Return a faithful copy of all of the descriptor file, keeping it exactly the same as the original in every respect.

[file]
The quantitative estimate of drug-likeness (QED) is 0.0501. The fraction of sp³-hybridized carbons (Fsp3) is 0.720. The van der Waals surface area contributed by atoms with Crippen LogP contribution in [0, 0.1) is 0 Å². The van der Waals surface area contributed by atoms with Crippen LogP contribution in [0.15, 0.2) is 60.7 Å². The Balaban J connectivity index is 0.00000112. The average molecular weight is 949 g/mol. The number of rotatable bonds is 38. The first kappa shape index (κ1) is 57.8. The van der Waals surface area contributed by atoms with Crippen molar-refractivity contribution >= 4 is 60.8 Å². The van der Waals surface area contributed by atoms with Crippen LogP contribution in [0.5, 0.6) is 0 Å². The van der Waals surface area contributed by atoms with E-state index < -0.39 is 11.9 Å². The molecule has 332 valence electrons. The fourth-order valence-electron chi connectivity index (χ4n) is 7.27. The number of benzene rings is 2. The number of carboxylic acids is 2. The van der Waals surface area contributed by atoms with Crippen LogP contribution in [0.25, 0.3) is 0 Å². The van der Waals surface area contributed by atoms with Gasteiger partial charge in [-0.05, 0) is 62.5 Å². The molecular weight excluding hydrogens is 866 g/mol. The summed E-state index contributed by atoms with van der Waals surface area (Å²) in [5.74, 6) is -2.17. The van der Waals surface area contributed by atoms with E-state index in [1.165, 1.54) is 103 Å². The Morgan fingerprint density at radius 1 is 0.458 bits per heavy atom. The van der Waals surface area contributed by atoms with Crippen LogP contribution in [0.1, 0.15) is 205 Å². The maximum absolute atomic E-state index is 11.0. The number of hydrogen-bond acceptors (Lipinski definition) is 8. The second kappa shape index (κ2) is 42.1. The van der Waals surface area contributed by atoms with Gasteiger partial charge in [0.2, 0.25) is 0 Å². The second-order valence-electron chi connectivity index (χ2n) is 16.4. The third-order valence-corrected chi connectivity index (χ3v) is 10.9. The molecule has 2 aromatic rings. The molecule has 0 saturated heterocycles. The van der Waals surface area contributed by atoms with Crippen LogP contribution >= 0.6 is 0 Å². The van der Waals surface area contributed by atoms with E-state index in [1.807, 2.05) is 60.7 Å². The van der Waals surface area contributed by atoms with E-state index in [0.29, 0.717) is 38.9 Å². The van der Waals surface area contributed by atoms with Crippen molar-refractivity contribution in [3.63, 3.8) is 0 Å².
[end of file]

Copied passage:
The quantitative estimate of drug-likeness (QED) is 0.0501. The fraction of sp³-hybridized carbons (Fsp3) is 0.720. The van der Waals surface area contributed by atoms with Crippen LogP contribution in [0, 0.1) is 0 Å². The van der Waals surface area contributed by atoms with Crippen LogP contribution in [0.15, 0.2) is 60.7 Å². The Balaban J connectivity index is 0.00000112. The average molecular weight is 949 g/mol. The number of rotatable bonds is 38. The first kappa shape index (κ1) is 57.8. The van der Waals surface area contributed by atoms with Crippen molar-refractivity contribution >= 4 is 60.8 Å². The van der Waals surface area contributed by atoms with Crippen LogP contribution in [0.5, 0.6) is 0 Å². The van der Waals surface area contributed by atoms with E-state index < -0.39 is 11.9 Å². The molecule has 332 valence electrons. The fourth-order valence-electron chi connectivity index (χ4n) is 7.27. The number of benzene rings is 2. The number of carboxylic acids is 2. The van der Waals surface area contributed by atoms with Crippen LogP contribution in [0.25, 0.3) is 0 Å². The van der Waals surface area contributed by atoms with Gasteiger partial charge in [-0.05, 0) is 62.5 Å². The molecular weight excluding hydrogens is 866 g/mol. The summed E-state index contributed by atoms with van der Waals surface area (Å²) in [5.74, 6) is -2.17. The van der Waals surface area contributed by atoms with E-state index in [1.165, 1.54) is 103 Å². The Morgan fingerprint density at radius 1 is 0.458 bits per heavy atom. The van der Waals surface area contributed by atoms with Crippen LogP contribution in [0.1, 0.15) is 205 Å². The maximum absolute atomic E-state index is 11.0. The number of hydrogen-bond acceptors (Lipinski definition) is 8. The second kappa shape index (κ2) is 42.1. The van der Waals surface area contributed by atoms with Gasteiger partial charge in [0.2, 0.25) is 0 Å². The second-order valence-electron chi connectivity index (χ2n) is 16.4. The third-order valence-corrected chi connectivity index (χ3v) is 10.9. The molecule has 2 aromatic rings. The molecule has 0 saturated heterocycles. The van der Waals surface area contributed by atoms with Crippen LogP contribution >= 0.6 is 0 Å². The van der Waals surface area contributed by atoms with E-state index in [1.807, 2.05) is 60.7 Å². The van der Waals surface area contributed by atoms with E-state index in [0.29, 0.717) is 38.9 Å². The van der Waals surface area contributed by atoms with Crippen molar-refractivity contribution in [3.63, 3.8) is 0 Å².